Reaching Out to Trans People Should Be Done with Humility, Not Pity

Two days ago, I posted a critique of Austen Ivereigh’s Crux essay entitled “Transgender debates require distinction between theory and principle,” in which he gave what I thought was a faulty definition of the ideas that some church officials label as “gender theory” or “gender ideology.”

Although I thought that Ivereigh’s essay had some faults, I thought it also contained some positive recommendations, which I would like to examine in today’s post. Along with these positive points, I’ll also continue to point out weaknesses.

First of all, Ivereigh rightly points out that often church officials and pastoral leaders are sometimes more concerned with critiquing so-called “gender ideology” than they are with providing pastoral care to transgender people.  He cites several examples–including from both Pope Benedict XVI and Pope Francis–to support his claim.  One example that he looks at more carefully is a letter from Bishop Mark Davies of Shrewsbury, England, in which the bishop warned Catholic schools against “gender ideology.”  Ivereigh says of Davies’ letter:

“. . . [S]uch statements have mostly ignored the reality and plight of transgender people. Of the 17 paragraphs in Davies’s letter to schools ‘on the truth of the human person,’ only the first acknowledges what he calls ‘individuals who, for a variety of complex reasons, experience difficulty identifying with their biological sex, be that of male or female.’

“But after calling for ‘respect, compassion and understanding’ for such people (he never describes them as “transgender” or suffering from gender dysphoria) the remainder of the letter is a cogent summary of papal arguments against gender ideology.

“It is as if transgender people themselves are absent.”

It is good that Ivereigh highlights this glaring omission, as it is an omission from which many hierarchical statements suffer.  I’m not sure what Ivereigh’s intention is in making this point, but from my perspective, it highlights the fact that church leaders have mostly been unwilling to listen to the experience not only of transgender people, but of all LGBT people.  In one sense, Pope Francis, who has been spouting messages against “gender theory,” is the rare exception in this case, since he met with a transgender man at the Vatican, and has spoken openly about discussions with gay and lesbian people, even making public his meeting with a former student who is gay.

Ivereigh rightly notes that church leaders are following the same method that they used in dealing with gay issues–avoiding personal dialogue:

“As with the Church’s response to gay people, whose experiences have so often been ignored in the process of resisting homosexuality, this lopsided response can make the Church seem more interested in defending doctrine than in responding to concrete human suffering.”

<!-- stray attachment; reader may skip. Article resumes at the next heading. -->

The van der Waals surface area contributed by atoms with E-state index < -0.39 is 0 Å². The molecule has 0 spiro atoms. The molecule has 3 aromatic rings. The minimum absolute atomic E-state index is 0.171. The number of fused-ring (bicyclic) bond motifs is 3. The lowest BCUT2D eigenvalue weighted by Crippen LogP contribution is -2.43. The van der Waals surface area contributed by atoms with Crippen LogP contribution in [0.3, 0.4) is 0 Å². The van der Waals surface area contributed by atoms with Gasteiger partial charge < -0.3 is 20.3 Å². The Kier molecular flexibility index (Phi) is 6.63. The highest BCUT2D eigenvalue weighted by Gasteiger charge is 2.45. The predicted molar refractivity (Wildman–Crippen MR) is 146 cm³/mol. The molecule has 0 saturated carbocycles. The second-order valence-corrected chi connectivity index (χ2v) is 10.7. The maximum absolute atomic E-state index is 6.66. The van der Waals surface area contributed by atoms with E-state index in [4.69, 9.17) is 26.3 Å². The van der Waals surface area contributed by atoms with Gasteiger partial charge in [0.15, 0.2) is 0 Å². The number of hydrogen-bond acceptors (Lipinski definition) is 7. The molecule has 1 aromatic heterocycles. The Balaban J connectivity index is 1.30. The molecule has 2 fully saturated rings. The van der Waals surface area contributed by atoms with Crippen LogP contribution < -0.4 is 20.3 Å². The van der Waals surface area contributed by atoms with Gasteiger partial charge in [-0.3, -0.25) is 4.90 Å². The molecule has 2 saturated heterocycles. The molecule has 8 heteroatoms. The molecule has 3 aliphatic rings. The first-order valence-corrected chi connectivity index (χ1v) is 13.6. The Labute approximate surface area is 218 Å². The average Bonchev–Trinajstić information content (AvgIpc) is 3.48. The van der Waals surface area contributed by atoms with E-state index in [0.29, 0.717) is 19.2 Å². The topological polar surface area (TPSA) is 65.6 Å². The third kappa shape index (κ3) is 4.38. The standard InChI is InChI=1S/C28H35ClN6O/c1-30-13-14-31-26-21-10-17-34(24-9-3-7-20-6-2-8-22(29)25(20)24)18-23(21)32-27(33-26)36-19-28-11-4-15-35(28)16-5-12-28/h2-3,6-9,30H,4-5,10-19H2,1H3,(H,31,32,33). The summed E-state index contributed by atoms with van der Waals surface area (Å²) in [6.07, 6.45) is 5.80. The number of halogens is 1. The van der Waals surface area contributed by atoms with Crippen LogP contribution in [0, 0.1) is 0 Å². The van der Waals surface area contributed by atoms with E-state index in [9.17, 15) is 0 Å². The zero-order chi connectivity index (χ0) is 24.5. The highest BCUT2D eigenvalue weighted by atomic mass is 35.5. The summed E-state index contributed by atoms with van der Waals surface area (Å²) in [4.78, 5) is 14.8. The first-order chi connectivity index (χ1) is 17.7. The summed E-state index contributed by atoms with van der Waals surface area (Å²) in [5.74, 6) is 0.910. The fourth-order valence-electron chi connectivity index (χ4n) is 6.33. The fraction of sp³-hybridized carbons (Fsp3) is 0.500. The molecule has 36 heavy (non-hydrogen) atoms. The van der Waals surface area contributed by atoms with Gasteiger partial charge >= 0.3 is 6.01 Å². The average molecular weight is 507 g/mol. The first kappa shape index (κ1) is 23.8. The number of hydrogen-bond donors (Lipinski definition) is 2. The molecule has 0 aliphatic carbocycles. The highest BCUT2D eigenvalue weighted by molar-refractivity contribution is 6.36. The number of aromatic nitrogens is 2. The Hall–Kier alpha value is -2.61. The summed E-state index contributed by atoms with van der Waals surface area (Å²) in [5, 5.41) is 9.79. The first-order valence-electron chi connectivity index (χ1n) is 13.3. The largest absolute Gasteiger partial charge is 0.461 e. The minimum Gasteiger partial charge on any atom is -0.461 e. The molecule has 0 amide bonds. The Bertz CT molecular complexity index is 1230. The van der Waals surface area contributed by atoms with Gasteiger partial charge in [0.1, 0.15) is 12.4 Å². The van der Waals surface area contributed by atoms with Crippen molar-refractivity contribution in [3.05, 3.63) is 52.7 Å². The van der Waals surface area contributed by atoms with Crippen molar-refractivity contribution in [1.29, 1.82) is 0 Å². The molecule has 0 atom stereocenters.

But then Ivereigh makes a point, which, may seem on the surface to be positive, but, because it is incomplete, may not actually be so:

“In rejecting a theory or movement, Catholics can seem to reject the person – or at least to be unconcerned by them. God’s mercy, as a result, is subsumed by the focus on law and truth, creating a lopsided picture of Christianity which in Pope Francis’s view has been the principal obstacle to the Church’s evangelization.”

He’s right, of course, that the Church needs to be more concerned with people, but what he doesn’t seem to acknowledge is the fact that the Church, too, may have to develop because of the encounter with people, gaining new knowledge and perspectives as it accompanies people.  In Ivereigh’s view, mercy appears to be something that the Church dispenses to the downtrodden. I tend to think of mercy as also being an attitude of humility with which to approach the people one is ministering to, not just a balm to be offered, which can sometimes appear to be condescending.

As one of Bondings 2.0’s commenters mentioned in regard to yesterday’s post, the suffering that transgender people experience is “not from any intrinsic quality of transgenderism, but from negative and misrepresentative social reaction.”

Another weakness is that Ivereigh seems insistent on labeling “gender theorists” as the enemy.  While critical of church officials for their blind spots, he is equally harsh in describing “gender theorists”:

“Ironically, this Catholic response mirrors the way gender-theory activists attempt to harness transgender people to their cause. In both cases, the people at the center of the issue – the victims, if you like – have been largely passed over.”

I don’t know any transgender people who think they have been victimized by people who promote non-traditional views of gender.  The victimization argument fits in well with Ivereigh’s general direction in the essay of seeing transgender people as pitiable, with which I disagree.  No doubt that transgender people suffer, but to characterize them only in terms of their problems and not in terms of their strengths and gifts diminishes them.

I look forward to reading the second part of Austen Ivereigh’s analysis on Crux.  I am hoping that he will build on his positive contributions and revise some of the more negative ones.

–Francis DeBernardo, New Ways Ministry, October 28, 2016





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  1. […] church should provide pastoral care to trans people and promote their human wholeness, while not treating trans people with with pity. Fr. Bryan Massingale has written movingly about why the church cannot abandon transgender people. […]

  2. […] the church to provide pastoral care and support promoting the wholeness of trans people, while not treating them with pity. Caritas India, the official development agency of that nation’s bishops launched an outreach […]

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